This is a really wonderful find from Flickr. Just seeing old Kuwait and well so empty with the Kuwait Towers just behind this family portrait. I need to find out where this picture was taken to show how Kuwait looks after 25 years.
I understand that you hear about these things called interwebs and like you have to advertise on it, but posting on just posting pictures on Flickr is wrong.
I see it as a good step for someone to search for a hospital in Kuwait and see your pictures. but not like this. Thou I do like the approach. What you need to do is give more detail on the hospital actually write a small brief on the pictures on what people are seeing.
Also take pictures of the rooms and facilities and link it all to your main website.
Creating a online presence of your company is not that hard or requires to pay someone an absurd amount of money for some flash and html 1.0.
Simply think about what you want to achieve and their solutions and ask yourselves “will it create a customer backlash”.
Personally I find the best thing is a human touch. People hate dealing with machines and automated responses. They want to have a feel that you are actually trying to reach out to them and not just attract them.
Actually thinking about it now the whole AIDA marketing system is broken online. The customer is already AInterested and has a Desire ware and doesn’t need your needless advertising to remind him and reading to make an Action. They simply want someone to reach out to them give them after market support even before they purchase anything. They want to be Satisfied even before they buy. They know the market and the competitors and the varying prices and willing to look past that as long as they feel they get a better interaction with the company that sold them the product.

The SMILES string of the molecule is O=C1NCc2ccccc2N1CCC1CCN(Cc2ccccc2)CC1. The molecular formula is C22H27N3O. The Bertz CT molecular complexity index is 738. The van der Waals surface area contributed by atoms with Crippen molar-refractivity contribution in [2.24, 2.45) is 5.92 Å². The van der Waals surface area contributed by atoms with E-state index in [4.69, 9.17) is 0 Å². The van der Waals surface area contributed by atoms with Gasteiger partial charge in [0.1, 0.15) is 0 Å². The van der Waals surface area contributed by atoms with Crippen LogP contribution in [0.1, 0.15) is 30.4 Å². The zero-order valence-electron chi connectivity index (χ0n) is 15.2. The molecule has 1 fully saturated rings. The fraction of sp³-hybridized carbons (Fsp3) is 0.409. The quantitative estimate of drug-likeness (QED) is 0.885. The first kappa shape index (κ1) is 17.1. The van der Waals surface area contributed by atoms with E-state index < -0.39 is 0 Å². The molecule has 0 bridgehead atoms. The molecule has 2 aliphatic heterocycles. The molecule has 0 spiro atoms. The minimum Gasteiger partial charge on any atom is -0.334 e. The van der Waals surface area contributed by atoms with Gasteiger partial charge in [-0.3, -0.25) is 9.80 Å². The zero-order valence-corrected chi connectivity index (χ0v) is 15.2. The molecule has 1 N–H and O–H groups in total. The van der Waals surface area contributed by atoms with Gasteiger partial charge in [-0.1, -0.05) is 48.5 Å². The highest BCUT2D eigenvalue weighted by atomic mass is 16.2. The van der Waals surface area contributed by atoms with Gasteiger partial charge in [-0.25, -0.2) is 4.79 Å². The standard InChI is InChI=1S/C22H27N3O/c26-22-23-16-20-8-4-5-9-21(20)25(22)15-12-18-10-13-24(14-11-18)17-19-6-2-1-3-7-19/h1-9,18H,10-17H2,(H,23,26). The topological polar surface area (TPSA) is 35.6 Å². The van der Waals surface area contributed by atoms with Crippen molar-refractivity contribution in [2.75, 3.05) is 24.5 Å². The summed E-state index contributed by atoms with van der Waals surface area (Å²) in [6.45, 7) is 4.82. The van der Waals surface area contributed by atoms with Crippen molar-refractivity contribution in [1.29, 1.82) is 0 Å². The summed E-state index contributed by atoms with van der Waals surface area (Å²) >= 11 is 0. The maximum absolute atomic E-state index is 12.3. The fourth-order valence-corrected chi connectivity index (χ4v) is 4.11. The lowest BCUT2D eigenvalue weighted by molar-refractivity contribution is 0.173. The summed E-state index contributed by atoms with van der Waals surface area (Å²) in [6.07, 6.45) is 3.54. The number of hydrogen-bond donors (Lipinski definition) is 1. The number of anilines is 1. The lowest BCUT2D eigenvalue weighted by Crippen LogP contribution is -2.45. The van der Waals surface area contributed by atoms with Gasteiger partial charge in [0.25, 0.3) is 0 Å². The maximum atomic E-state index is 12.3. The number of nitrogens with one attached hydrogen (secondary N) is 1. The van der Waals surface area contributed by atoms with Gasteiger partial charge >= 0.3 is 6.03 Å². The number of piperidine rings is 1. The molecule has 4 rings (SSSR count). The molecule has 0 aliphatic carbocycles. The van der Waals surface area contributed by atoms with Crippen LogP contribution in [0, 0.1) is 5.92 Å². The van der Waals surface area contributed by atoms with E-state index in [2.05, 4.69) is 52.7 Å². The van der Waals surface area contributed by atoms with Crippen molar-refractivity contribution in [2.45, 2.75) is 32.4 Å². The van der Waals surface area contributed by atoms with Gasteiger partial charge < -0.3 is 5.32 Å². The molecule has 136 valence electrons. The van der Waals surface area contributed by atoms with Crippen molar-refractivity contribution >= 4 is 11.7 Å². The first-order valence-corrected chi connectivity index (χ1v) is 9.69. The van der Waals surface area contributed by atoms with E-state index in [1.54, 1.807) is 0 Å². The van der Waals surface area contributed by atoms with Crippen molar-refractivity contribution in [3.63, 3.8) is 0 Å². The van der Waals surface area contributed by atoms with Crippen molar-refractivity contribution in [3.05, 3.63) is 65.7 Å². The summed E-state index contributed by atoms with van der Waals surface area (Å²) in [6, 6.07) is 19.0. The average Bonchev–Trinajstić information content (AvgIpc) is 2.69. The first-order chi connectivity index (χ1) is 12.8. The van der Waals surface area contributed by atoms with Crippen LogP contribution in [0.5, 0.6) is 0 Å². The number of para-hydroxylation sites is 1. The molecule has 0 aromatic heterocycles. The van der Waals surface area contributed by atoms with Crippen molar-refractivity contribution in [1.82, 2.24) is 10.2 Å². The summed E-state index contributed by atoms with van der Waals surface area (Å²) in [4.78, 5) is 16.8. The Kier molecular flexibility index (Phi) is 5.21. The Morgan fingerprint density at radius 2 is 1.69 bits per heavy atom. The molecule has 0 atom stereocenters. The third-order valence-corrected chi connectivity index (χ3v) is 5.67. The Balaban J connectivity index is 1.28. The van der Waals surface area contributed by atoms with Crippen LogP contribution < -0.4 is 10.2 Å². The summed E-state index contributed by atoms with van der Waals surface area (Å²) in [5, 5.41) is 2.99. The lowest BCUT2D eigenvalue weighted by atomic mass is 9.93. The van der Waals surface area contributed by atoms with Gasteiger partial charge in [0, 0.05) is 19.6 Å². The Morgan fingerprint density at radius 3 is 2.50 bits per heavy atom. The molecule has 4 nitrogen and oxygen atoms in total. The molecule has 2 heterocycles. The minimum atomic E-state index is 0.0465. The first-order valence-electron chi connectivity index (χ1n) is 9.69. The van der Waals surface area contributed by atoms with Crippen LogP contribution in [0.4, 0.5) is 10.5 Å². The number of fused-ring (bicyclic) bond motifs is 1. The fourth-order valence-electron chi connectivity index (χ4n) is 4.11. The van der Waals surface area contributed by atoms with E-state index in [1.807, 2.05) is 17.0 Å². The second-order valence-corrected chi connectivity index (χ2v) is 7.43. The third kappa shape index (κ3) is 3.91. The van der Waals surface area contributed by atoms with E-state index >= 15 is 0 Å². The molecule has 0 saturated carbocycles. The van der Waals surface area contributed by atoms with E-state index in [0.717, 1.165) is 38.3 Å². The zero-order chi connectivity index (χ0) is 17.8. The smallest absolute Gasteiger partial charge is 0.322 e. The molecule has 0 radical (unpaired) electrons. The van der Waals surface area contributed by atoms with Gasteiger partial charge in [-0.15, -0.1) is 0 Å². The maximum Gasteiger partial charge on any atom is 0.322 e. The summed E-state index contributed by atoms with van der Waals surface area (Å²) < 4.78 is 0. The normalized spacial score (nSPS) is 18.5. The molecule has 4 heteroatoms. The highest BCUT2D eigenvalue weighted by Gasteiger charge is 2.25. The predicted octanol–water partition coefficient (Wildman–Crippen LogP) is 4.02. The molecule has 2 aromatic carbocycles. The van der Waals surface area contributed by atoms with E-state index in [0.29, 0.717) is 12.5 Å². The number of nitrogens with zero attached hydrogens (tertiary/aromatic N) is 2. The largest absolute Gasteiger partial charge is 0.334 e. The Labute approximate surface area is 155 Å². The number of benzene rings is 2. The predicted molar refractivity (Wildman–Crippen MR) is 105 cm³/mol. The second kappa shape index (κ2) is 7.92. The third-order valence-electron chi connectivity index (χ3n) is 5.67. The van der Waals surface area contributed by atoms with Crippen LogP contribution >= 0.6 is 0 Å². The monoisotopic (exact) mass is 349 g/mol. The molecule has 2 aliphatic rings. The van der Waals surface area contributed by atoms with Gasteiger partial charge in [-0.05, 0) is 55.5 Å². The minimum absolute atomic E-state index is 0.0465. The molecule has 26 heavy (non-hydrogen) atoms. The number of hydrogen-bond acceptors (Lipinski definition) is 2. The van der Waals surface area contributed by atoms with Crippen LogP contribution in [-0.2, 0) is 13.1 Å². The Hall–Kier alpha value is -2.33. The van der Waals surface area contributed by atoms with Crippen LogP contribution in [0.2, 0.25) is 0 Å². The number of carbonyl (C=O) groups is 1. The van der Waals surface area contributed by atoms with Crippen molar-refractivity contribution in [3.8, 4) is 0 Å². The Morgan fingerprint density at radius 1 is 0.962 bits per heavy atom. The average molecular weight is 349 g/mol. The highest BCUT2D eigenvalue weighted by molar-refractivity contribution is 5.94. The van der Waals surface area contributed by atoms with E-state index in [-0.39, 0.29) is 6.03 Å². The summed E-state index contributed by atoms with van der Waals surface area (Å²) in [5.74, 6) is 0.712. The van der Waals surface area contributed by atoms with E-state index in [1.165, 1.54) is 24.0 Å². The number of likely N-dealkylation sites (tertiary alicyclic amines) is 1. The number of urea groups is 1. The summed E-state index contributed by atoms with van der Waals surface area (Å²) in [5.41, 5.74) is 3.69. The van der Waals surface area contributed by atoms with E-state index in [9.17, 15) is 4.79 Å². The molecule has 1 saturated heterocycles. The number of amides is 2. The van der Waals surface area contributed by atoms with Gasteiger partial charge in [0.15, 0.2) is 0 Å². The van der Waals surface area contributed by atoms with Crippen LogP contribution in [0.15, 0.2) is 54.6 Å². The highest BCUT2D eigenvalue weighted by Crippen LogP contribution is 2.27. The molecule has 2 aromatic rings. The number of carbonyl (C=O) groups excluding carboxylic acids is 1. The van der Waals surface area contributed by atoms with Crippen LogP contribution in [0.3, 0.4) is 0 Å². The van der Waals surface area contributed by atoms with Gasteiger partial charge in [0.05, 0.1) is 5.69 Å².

One recent example that comes to mind is the Apple Stores and Zappos. They give you all the help you need even before you buy one of their products.
I love this picture. It reminds me of American Gothic. It gives me this feeling of hope and a better future when it was taken in 1964. A young Indian couple just moving to Kuwait starting their lives together.
This is an old long debate that even the word blogger is not limited to just blogs anymore. So seeing this article Literary Lesson: Authors, Poets Write the News where the Haaretz decided to send their 31 journalists and replace them with writers, poets and authors.
The TV review by Eshkol Nevo opened with these words: “I didn’t watch TV yesterday.” And the weather report was a poem by Roni Somek, titled “Summer Sonnet.” (“Summer is the pencil/that is least sharp/in the seasons’ pencil case.”)
What it did was create a different interpretation of the news. Journalists are trained to provide data, they can’t offer an opinion on what occurred or even interfere. They are observers, their paid job is to simply report and, in essence, find the truth of the matter; and by printing it they allow the readers to decide. Bloggers, like writers and poets, don’t follow the journalist decorum. First off they aren’t paid to be unbiased since this isn’t a paying job. They simply interpret the data they get from journalists and offer it in a different light by attaching emotion, or making it abstract so that it is transformed into something that moves the reader passionately.
This is usually where the trouble begins: the reader gets motivated by the bloggers’ writing based on the journalists’ effort – wherein the blogger gets most of the credit, even though the blog post has a link to the original article. This ends up with newspapers calling bloggers parasites for stealing their hits and ad revenue. Yet it is a symbiotic relationship.
Newspapers have to catch up with what the reader wants and offer both. Simply put: make it a competition between bloggers to have their interpretation of the journalistic alongside the main article. How this would work is quite simple. The main journalist’s article is published and a select group of bloggers will interpret the the news and submit their posts to the editor to be placed next to the article. What happens here is that newspapers gets the best of both worlds and don’t lose their ad revenue from external hits. The added benefit for the bloggers is that they get paid for this.
One caveat is that I don’t see this as an up voting system that creates a competition based on fan base. I leave this for the editor of the paper to create their own system and rules. It is their job to manage the paper and offer the reader the best commentary.